Financial wellbeing and financial education are the same

Actually, financial wellbeing and financial education are not the same thing. The difference between the two is simple; one tackles the heart whilst the other the head.

Financial Education tackles the root cause of poor financial wellbeing. It is the application of the knowledge and skills to one’s finances in order to allow proper management and planning of one’s finances (i.e. Understanding how to budget and save, or understanding the different tax exemptions and allowances and how they relate to particular circumstances).

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Financial Wellbeing on the other hand, looks at how your finances make you feel when looking at habits and behaviours; it’s about being in control of day-to-day finances and having the financial freedom to make the choices that allow you to enjoy life.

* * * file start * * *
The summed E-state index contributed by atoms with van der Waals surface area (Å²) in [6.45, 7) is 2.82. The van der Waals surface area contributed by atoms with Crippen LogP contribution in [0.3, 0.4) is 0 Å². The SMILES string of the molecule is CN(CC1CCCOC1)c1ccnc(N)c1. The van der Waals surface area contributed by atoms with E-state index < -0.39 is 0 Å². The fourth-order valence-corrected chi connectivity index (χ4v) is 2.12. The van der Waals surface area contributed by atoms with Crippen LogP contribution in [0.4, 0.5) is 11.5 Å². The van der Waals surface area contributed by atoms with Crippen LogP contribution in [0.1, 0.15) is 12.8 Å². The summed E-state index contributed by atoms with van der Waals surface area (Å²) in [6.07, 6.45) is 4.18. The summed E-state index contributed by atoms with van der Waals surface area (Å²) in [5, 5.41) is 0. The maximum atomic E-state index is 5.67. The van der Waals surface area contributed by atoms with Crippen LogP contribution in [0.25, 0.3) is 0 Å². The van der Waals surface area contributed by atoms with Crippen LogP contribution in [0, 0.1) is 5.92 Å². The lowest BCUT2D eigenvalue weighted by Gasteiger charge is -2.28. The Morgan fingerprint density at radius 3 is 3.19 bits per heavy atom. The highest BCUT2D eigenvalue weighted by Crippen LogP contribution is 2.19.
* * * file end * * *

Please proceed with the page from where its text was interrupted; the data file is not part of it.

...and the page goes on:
A good strategy recognises that whilst financial education is important to ensure employees are equipped with the tools they need to successfully navigate their finances, the behaviours and feelings behind financial decisions must also be addressed to drive impact.

It’s an employee problem which doesn’t impact my business

Historically, employers have underestimated the impact that an employee’s poor wellbeing can have on their bottom-line. The disparity between assumption and reality is stark. This is outlined in the Close Brothers Financial Wellbeing Index 2019 where 30% of employers thought money worries impacted their employee’s performance. In fact, three quarters (73%) of employees stated that financial worries impacted their performance in the workplace.

The increasing number of statistics showing the real consequence of financial worries in the workplace, specifically on productivity, engagement, absenteeism, retention and most importantly, bottom-line reinforce why organisations cannot afford to dismiss them.

Some of these alarming statistics state that employees with financial concerns are: